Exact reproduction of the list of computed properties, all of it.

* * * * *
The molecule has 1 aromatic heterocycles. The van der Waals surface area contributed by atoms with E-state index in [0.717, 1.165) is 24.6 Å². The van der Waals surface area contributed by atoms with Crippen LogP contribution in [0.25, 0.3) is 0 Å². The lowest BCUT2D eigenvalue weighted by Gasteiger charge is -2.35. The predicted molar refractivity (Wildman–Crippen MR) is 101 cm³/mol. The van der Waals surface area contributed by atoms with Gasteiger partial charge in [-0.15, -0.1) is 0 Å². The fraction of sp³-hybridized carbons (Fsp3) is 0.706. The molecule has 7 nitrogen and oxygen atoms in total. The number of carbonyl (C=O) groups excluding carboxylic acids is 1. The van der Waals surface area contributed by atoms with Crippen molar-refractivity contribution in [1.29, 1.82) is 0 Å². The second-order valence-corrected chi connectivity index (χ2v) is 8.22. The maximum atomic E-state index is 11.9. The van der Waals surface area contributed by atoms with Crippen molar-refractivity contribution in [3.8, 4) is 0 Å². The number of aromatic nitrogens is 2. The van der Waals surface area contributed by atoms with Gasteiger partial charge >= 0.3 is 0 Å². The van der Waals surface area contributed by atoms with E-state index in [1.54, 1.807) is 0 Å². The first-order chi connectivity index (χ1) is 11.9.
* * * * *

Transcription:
The molecule has 1 aromatic heterocycles. The van der Waals surface area contributed by atoms with E-state index in [0.717, 1.165) is 24.6 Å². The van der Waals surface area contributed by atoms with Crippen LogP contribution in [0.25, 0.3) is 0 Å². The lowest BCUT2D eigenvalue weighted by Gasteiger charge is -2.35. The predicted molar refractivity (Wildman–Crippen MR) is 101 cm³/mol. The van der Waals surface area contributed by atoms with Gasteiger partial charge in [-0.15, -0.1) is 0 Å². The fraction of sp³-hybridized carbons (Fsp3) is 0.706. The molecule has 7 nitrogen and oxygen atoms in total. The number of carbonyl (C=O) groups excluding carboxylic acids is 1. The van der Waals surface area contributed by atoms with Crippen molar-refractivity contribution in [1.29, 1.82) is 0 Å². The second-order valence-corrected chi connectivity index (χ2v) is 8.22. The maximum atomic E-state index is 11.9. The van der Waals surface area contributed by atoms with Crippen molar-refractivity contribution in [3.8, 4) is 0 Å². The number of aromatic nitrogens is 2. The van der Waals surface area contributed by atoms with Gasteiger partial charge >= 0.3 is 0 Å². The van der Waals surface area contributed by atoms with E-state index in [1.54, 1.807) is 0 Å². The first-order chi connectivity index (χ1) is 11.9.